From Weekly News Update on the Americas, July 31:
In a 2-1 decision, a three-judge panel of the Oral Criminal Court in the Chilean city of Temuco acquitted six Mapuche rights activists in a retrial on charges of “terrorist illicit association.” The ruling was handed down at the close of the trial on July 22, and was officially announced at a brief hearing on July 27. The regional prosecutor’s office had charged lonkos (community leaders) Pascual Pichun and Aniceto Norin, Mapuche activists Jose Llanca Ailla, Jorge Huaiquin Antinao and Marcelo Quintrileo Contreras, and non-Mapuche sympathizer Patricia Troncoso with forming an illegal association to plan and commit “terrorist” acts–including incendiary attacks, theft and other crimes–on behalf of the Arauco-Malleco Coordinating Committee (CAM), a Mapuche land rights group. Most of the alleged crimes were against property and none posed a direct threat to life. “The Chilean government should take careful note of today’s verdict and stop using the country’s antiterrorism law in cases for which it clearly is inapplicable,” said Jose Miguel Vivanco, Americas director for the US-based Human Rights Watch on July 22.
Last Nov. 4, a different panel of judges on the Temuco Oral Criminal Court unanimously acquitted the same six defendants and two others, finding that the evidence was too weak to sustain a verdict of illicit terrorist association. That acquittal came less than two weeks after Human Rights Watch and the Chilean nongovernmental organization Indigenous Peoples’ Rights Watch issued a joint report criticizing the Chilean government’s use of anti-terrorism laws against Mapuche activists. In April, Chile’s Supreme Court annulled the November acquittal, saying that the trial court failed to specify why it had rejected prosecution evidence. In the retrial, prosecutors apparently failed to convince the judges of the existence of even “simple illicit association” among the six; the court said other criminal charges were not applicable because the defendants had already been tried on those charges.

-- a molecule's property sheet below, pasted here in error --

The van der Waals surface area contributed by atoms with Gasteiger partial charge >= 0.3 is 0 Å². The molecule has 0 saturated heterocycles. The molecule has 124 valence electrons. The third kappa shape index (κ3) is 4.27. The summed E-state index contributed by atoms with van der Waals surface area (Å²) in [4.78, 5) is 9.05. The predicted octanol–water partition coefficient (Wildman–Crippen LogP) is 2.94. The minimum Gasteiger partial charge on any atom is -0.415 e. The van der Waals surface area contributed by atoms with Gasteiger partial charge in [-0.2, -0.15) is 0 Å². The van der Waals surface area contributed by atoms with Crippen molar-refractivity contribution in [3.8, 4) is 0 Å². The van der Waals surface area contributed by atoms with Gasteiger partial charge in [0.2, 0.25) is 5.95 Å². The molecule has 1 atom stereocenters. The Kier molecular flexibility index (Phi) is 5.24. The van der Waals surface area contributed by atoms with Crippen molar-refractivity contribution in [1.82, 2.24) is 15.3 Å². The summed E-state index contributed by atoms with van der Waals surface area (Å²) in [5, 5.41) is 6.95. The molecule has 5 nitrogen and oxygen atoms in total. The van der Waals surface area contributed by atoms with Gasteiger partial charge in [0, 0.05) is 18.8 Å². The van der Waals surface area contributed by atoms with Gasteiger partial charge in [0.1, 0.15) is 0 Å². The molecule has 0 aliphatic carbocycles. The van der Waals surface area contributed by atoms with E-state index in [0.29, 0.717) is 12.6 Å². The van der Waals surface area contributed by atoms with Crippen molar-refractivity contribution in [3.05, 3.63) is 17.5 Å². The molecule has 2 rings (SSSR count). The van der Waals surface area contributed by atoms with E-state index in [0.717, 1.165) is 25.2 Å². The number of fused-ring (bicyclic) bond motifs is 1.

Another 10 people charged in the case remain at large and were not covered by the latest acquittal. Pichun and Norin are currently serving five-year prison sentences for “terrorist threats”; those sentences were upheld by Chile’s Supreme Court on Dec. 15, 2003. (Human Rights Watch, July 22; Pulsar, July 26 via Santiago Indymedia; El Mostrador, Chile, July 27)
On July 14, agents of the militarized Carabineros police used tear gas and water cannons against a march in Santiago in support of the Mapuches on trial in Temuco. Six people were detained and two were beaten. (Public Communique from the Organizacion Mapuche Meli Wixan Mapu, July 15, posted on Santiago Indymedia)
For about two hours on July 20, some 15 Mapuche activists from the Rucananco community in Arauco province, Biobio region, blocked Arauco governor Nestor Matamala Pena and nine other officials from leaving the scene of a meeting with Mapuche representatives in Rucananco. The activists–who apparently had their faces covered–also smashed windshields and caused other damage to the four vehicles of the governor’s entourage. The action was said to be motivated by community opposition to a mining project being developed on Mapuche land. The governor was able to leave after Carabineros agents arrived at the scene. (Diario El Sur, Chile, July 2, 25; Terra Chile, July 20)
See also WW4 REPORT #95
See our last post on the Mapuche struggle.